At the same time, RDO Equipment continued to pursue a greater share of the construction equipment market. In May 1997, the company announced that it would acquire Kuenstler Machinery, which distributed, sold, rented, and serviced construction equipment through its stores in Austin, Laredo, and San Antonio, Texas. With 1996 sales exceeding $20 million, Kuenstler also provided RDO Equipment with a Deere sales territory of 41 Texas counties. As a result of its spate of acquisitions, RDO Equipment could claim ownership of 42 retail stores by May 1997. Paul Horn, the company's president and chief operating officer, told the Fargo Forum on May 31, 1997 that he was confident that RDO Equipment would grow 'to a billion dollars and beyond.'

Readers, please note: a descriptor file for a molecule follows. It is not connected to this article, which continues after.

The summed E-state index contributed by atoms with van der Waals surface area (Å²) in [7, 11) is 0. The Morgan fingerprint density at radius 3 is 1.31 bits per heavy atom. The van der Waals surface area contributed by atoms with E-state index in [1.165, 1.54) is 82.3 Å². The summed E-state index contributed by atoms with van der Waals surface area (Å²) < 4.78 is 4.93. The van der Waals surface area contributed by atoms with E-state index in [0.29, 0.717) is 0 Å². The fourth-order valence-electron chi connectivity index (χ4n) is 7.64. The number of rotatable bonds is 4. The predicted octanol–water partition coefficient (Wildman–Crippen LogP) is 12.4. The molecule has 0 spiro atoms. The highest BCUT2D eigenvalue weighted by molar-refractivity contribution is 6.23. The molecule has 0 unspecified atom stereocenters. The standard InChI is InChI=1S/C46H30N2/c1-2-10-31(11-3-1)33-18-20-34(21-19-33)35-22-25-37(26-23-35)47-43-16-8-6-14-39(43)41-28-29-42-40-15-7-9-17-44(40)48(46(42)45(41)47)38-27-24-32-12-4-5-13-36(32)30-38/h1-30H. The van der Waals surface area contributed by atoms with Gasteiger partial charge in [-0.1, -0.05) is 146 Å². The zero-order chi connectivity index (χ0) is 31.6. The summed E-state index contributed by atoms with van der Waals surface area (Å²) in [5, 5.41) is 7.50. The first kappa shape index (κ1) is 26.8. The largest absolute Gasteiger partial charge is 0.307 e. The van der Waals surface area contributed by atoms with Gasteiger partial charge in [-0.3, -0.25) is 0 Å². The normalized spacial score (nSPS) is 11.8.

But the company was not content to grow only by acquiring more stores and penetrating new markets. RDO Equipment also wanted to increase the sales generated by its existing stores. In an effort to ensure that its customers would return to the various RDO Equipment stores, the company created another subsidiary in December 1997. This new RDO Financial Services division was established to provide equipment loans and leases to customers of the dealer network, as well as to offer extended warranties, credit life insurance, and disability insurance. As Horn explained in a press release, RDO Financial Services was designed to 'strengthen our relationship with customers, improve same store sales, and as a result, enhance revenues and earnings.'